Name: Nikki Chapman
Hometown: Heath, Texas
Nationality: United States
Languages spoken: English and Spanish (advanced)
University: Southern Methodist University
Degree: Accounting and Spanish
Past travel experience: Avid
Volunteer Abroad: Forest Conservation in Amazon, Ecuador, Elementary School Teaching in Cusco, Peru and Forest Conservation and Sustainable Farming in the Galapagos, Ecuador
Duration: 5 weeks
Start month: June 2014
Claim to fame: Nikki worked with children through babysitting, being a full-time nanny, and leading freshman orientation at SMU for two years. Way to go, Nikki!
Why did you decide to become a UBELONG Volunteer?
Growing up, I had always wanted to go on a mission trip with my church. However, I allowed excuses to get in the way – the cost of traveling, lack of time to fundraise, excessive time devoted to academics and athletics, etc. I enjoyed volunteering in my hometown through assisting a Bible study at the local nursing home and cooking breakfast for the homeless early Sunday mornings. During college, my roommate Carissa inspired me to take my passions outside of the local community. She highly recommended UBELONG. Carissa traveled to Quito with my university’s Alternative Break group and worked with a UBELONG organization while she was there. After researching UBELONG, I decided that I would let go of all the excuses that stopped me in the past. After graduating college, I had three free months to do whatever I absolutely wanted to do, so I started raising money to head to South America where I would support the rain-forest and teach English.
What was your impact on your volunteer projects?
I have volunteered in three different projects in South America with UBELONG. Last Summer, I traveled to the Galapagos Islands to work with an NGO in forest restoration. While there, we used machetes to cut away invasive species (mora!) that were killing the native plants. My favorite part was working with the larger-than-life tortoises in the Galapaguera where we fed, cleaned and weighed these precious creatures. During this trip I learned the importance of organic farming and protecting the environment and all the creatures that live in it (including large spiders and cockroaches).
This Summer, UBELONG was very generous to extend me a credit to finish my trip to the Amazon and Cusco (I had to cut my trip short due to personal reasons back at home). The work in the Amazon was similar to the work in the Galapagos. During the first two days, we worked intensively to clear brush to make a walking trail for the community of Misahuallí, Ecuador. One of the workers, Max, just recently messaged me a photo on Facebook of volunteers finishing up the trail. Hopefully the people of Misahuallí have already started to enjoy this new pathway that allows them to stroll through the rain-forest.
In Cusco, my project consisted of teaching English to sixth graders. However, the public school system in Cusco tends to lack organization and my project took a different turn, but I learned to adapt just fine. The students learned a bit of English through games like “Duck-Duck-Goose,” “Simon Says,” or “Hangman” and the “Head-Shoulders-Knees-and-Toes” song, but I mostly tutored the students in long division and multiplication of decimals.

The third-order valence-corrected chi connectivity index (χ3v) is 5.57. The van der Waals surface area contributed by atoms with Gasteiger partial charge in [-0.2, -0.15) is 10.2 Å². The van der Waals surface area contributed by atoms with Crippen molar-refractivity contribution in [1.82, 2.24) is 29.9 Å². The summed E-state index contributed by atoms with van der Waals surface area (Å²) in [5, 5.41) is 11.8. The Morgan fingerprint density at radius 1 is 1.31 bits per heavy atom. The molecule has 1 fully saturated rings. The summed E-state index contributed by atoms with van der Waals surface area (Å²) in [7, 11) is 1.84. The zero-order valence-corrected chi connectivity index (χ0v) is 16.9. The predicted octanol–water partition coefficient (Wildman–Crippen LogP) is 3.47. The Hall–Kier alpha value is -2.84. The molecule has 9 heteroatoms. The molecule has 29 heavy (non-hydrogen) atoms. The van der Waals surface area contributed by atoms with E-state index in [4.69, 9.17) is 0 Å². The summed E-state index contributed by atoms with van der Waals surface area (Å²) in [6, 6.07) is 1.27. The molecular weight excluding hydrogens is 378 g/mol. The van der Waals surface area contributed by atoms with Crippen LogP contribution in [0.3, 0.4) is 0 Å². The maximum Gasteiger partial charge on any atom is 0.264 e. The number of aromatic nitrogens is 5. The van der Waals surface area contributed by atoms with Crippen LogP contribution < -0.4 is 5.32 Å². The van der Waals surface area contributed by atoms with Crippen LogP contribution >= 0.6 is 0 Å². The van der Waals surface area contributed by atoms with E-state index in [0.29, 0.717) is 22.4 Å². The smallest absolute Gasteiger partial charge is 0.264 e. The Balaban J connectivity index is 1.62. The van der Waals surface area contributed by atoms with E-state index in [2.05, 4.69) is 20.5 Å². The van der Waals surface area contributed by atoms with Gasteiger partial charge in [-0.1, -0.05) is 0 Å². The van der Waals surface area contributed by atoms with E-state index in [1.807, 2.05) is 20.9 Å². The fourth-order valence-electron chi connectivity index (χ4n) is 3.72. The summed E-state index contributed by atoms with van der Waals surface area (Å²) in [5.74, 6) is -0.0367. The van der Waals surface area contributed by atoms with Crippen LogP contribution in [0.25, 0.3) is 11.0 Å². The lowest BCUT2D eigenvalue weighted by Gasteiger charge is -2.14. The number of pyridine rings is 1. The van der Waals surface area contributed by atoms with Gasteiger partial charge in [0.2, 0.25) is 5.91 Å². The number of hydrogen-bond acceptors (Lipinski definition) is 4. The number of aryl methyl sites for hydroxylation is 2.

What were your major challenges?
Mosquitoes! The Galapagos and Amazon were filled with them (more so the Galapagos). At one point I had 27 mosquito bites on my face and neck alone and would take Benedryl at night to help soothe the irritation and fall asleep. At times it was very difficult to maintain a positive attitude and focus on my purpose of being there rather than how much my body itched. Thankfully, other volunteers were in the same boat and we made the most of the situation.
While in Cusco, my patience and flexibility were greatly challenged. The children do mean well, but sometimes can become overwhelmingly rambunctious. By seeing me as a friend rather than an authority figure and by being accustomed to the lack of organization, the students had difficulty with listening to me, especially when the professor left the room (which did happen unexpectedly and often). One day, Hermanita (the religion professor) walked into the classroom and left immediately because she was so appalled by the chaos. I was so embarrassed, but did not know what else to do to grab the attention of 36 sixth graders after trying everything I could. In the end, I learned that all I can do is show the kids that I care by listening to them and answering their questions. Not everyone is perfect (including myself) and not everyone will like me, but I must never give up on loving and showing compassion for others.
What is your favorite memory?
My favorite memory while volunteering happened when one of my students, Adrian, presented me with his artwork (I have attached the drawing to this interview). The day before, the students were assigned to draw a Spring setting. Many of the students copied a realistic image posted on the bulletin board. However, Adrian took a different approach. Instead of drawing a more realistic setting, he used a more modern, cubism approach. The flowers, rainbow, tree and boy all became “robot-like.” Adrian told me that after he turned in his drawing for a grade, the professor had told him that his artwork was bad and not realistic. I reminded Adrian that it is better to think outside the box. Whether or not the students will remember all the words to “Head-Shoulders-Knees-and-Toes” or the tricks that I gave them to remember where to place decimals during multiplication, I hope that I inspired them to not fear drawing outside the lines and seeing where their potential reaches.